Teaching With Cartoons - A Visual History Of Donkeys, Elephants, Parties, & Politics

Source: Politico

Our students are avid consumers of politics and history. They always ask, though, how the Democratic donkey and the Republican elephant became the icons of the respective parties. Both animals, however strong and noble, seem somewhat incongruous to the preferred imagery of political ambition.

Political cartoonists throughout the ages have captured these two creatures in brilliant colors and tart commentaries. Skilled artists have swayed society's opinions through targeted visual satires. For their part, educators have consistently embraced these editorial cartoons as terrific tools in teaching primary sources, points of view, pictorial language, and symbolic metaphors.

Source: Politico

The curators at Politico, one of the sharpest websites for up-to-the-minute political news, have gathered together a stunning gallery of historical cartoons in honor of the Republican and Democratic conventions. They trace the legacy of the donkey — from Andrew Jackson's anti-elitism, to Woodrow Wilson's internecine war, to Hillary Clinton's divided constituency. They map the evolution of the elephant — from Thomas Nast's first salvo, to William McKinley's bandwagon, to Donald Trump's hair on fire.

Source: Politico

Both compendiums of cartoons provide excellent resources for teachers in history, government, civics, social studies, English, and language arts classes. The collections include many seldom-seen images. They also offer terrific examples of illustrations to practice the skills of graphicacy and to follow the four critical steps in analyzing an image.

Source: Politico

Source: Politico

Check out the Democratic cartoon collection here and the Republican cartoon collection here.

For other ideas about teaching with political cartoons, we recommend:

Source: Politico

Source: Politico

SUNDAY, JULY 24, 2016

Visualizing The Science Of Summer Sports - STEM Animations And Motion Graphics

Source: Tim McGarvey

Both STEM and sports get a bad rap. In the corridors of learning, science is sometimes seen as esoteric or irrelevant, while sports are seen as base or quotidian. Kids are often repelled by the former and drawn by the latter, mostly due to a misunderstanding about the intersection between math and athletics, between technology and physicality.

Fortunately, the possibilities of animations and motion graphics have helped visualize sports in riveting, educational ways. On both the professional and personal levels, data-driven graphics can bring to life the genuine learning benefits of athletics in STEM (Science, Technology, Engineering, and Math) courses.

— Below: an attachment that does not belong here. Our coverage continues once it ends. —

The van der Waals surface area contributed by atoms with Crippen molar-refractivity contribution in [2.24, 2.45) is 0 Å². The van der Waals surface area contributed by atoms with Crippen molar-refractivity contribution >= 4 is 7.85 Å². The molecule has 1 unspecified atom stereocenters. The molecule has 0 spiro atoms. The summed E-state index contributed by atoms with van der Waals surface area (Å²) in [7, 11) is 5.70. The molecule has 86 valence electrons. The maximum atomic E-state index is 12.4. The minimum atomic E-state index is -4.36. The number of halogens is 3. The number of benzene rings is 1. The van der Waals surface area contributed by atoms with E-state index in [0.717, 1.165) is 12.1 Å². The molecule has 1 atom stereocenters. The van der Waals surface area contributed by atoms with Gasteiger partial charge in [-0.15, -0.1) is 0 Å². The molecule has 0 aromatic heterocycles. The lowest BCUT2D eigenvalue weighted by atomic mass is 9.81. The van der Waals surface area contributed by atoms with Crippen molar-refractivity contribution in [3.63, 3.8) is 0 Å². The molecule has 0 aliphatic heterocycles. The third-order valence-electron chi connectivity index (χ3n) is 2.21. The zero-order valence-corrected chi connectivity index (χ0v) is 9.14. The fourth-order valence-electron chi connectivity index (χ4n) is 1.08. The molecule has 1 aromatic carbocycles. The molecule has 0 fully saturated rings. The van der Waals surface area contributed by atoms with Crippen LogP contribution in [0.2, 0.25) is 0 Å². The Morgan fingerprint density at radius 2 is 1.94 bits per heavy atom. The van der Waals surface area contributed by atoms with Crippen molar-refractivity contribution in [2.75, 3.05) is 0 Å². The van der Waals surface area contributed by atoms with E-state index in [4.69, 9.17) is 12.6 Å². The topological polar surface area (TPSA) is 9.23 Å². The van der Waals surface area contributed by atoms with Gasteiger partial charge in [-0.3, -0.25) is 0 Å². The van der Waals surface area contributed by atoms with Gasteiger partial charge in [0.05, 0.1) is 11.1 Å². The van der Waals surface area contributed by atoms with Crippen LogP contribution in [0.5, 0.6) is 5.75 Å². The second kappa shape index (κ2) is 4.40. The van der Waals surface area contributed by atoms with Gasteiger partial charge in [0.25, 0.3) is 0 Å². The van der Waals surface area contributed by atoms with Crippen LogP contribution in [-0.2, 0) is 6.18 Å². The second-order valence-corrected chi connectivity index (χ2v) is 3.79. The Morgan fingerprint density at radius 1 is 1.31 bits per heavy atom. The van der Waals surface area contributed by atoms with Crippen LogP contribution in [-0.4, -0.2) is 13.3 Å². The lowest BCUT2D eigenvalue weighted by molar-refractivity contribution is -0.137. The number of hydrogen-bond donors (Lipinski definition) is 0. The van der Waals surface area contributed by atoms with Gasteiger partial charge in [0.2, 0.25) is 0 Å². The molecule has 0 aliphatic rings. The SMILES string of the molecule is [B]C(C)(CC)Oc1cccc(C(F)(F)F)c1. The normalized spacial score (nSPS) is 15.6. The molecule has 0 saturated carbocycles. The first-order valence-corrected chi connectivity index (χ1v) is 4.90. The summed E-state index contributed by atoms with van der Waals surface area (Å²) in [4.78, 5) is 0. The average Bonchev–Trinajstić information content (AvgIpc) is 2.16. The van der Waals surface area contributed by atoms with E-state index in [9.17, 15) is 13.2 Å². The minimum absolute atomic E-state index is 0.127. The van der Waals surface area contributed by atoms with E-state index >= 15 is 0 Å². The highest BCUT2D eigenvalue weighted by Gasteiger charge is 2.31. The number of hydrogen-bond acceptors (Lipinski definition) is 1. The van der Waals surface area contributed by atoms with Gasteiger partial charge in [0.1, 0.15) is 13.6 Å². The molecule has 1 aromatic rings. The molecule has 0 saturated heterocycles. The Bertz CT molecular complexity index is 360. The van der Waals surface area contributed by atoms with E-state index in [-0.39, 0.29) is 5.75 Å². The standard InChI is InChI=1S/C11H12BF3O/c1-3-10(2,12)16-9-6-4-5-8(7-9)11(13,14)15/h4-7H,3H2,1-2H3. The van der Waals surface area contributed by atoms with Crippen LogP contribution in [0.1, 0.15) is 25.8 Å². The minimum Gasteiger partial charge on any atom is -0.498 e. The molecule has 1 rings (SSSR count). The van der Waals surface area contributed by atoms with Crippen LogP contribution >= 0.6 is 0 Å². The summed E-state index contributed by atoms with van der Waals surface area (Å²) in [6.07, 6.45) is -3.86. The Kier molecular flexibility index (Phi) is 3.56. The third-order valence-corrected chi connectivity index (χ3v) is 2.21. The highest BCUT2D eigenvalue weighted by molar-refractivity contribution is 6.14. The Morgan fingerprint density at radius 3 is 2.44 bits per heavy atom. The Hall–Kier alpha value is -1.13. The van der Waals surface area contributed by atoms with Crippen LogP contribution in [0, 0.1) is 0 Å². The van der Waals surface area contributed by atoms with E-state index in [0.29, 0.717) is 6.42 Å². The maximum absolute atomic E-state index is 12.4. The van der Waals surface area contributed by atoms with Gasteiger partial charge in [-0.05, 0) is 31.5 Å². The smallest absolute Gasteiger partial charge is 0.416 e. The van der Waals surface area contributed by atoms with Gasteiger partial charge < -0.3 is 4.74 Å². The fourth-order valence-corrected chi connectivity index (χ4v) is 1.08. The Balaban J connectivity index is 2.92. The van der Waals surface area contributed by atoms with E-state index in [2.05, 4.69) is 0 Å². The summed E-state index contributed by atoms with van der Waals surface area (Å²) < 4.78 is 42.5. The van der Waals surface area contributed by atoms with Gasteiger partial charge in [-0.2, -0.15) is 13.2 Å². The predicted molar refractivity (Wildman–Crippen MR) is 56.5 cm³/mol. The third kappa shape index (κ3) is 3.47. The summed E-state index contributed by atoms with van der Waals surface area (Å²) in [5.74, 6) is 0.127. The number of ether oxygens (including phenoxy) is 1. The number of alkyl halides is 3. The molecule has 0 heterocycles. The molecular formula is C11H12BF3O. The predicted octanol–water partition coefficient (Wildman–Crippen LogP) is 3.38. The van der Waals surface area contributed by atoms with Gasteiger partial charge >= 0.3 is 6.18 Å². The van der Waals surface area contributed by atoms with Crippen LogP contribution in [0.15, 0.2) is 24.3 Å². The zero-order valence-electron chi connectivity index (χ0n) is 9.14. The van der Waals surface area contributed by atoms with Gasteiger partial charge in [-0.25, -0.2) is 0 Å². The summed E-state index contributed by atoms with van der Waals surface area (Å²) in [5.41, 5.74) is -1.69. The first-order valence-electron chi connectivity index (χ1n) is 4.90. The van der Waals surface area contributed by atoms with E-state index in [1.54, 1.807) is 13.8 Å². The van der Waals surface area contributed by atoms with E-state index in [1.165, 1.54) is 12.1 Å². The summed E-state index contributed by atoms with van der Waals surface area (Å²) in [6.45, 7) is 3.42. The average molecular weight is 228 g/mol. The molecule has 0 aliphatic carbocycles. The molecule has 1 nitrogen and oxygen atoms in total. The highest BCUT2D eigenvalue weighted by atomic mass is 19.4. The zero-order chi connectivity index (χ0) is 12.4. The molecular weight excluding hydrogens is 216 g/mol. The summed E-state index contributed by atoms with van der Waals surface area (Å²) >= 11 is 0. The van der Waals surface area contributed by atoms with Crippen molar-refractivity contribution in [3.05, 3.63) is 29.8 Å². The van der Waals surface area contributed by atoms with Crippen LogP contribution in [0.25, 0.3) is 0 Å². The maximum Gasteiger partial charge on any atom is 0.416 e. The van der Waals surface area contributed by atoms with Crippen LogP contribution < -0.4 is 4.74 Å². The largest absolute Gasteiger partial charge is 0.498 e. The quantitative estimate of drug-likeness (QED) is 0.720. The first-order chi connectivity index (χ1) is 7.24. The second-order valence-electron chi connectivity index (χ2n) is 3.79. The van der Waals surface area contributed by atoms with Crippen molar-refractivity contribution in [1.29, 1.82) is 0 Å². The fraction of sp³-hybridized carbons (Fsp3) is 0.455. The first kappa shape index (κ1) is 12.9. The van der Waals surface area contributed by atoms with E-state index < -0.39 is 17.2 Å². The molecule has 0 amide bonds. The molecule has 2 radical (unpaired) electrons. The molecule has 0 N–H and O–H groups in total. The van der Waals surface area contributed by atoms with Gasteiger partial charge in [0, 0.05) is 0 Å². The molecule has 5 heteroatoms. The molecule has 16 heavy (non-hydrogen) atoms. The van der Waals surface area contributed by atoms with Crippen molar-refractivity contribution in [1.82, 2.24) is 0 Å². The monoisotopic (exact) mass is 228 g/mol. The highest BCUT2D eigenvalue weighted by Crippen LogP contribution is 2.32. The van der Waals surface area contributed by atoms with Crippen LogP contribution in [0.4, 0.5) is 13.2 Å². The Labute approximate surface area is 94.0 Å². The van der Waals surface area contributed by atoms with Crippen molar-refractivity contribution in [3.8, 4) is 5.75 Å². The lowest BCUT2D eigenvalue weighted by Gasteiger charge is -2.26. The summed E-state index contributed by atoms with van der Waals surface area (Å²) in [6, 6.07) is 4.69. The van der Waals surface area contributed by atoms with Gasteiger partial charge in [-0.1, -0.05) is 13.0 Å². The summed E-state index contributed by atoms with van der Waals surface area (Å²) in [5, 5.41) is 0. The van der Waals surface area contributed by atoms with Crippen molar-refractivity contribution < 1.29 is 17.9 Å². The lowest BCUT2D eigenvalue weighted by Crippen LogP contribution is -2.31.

Source: Spov Design + Moving Image

In digitally nuanced videos, physics meets the real-world. Body kinesthesia moves from the static textbook page to vibrant video overlay. The visualizations can layer equations and statistics atop everyday pastimes. Sports heroes become humanized in analyzing the biology and chemistry that make them great. Familiar backyard games become elevated by realizing the arcs and velocities necessary to score a goal.

Furthermore, these stunning artistic creations validate the requisite addition of the "A" to STEM. A complete "STEAM" approach, including the Arts, proves the value of imagination, design, and narration in producing such compelling animations.

Source: Tim McGarvey

We've explored before the benefits of sports science in the classroom:

The following motion graphics and animations take the discussion even further, looking for fresh avenues to incorporate the personal interests of students into their science and math educations. These videos are great kick-offs to a morning's discussion, and they are valuable context-builders for putting formulas, trajectories, and graphs in their rightful, real-world contexts.

Source: Vit Zemcik

Stunt Junkies: Extreme Sports: TMBA, Inc

 Stunt Junkies: Extreme Sports: TMBA, Inc from Tim McGarvey on Vimeo.

Sports Animation Sequence

 Sports Animation Sequence from Spov Design + Moving Image on Vimeo.

Wimbledon: Tennis In An English Garden

 Wimbledon: Tennis in an English Garden from Vít Zemčík on Vimeo.

Going Outside: The Physics Of A Curveball

 Going Outside: The Physics Of A Curveball from DIY on Vimeo.

Sports Science: Calvin Johnson Edition

 Sports Science: Calvin Johnson Edition from Ryan Fuller on Vimeo.

The Physics Of Surfing - Trailer

 The Physics of Surfing - TRAILER [720] from K2 Communications on Vimeo.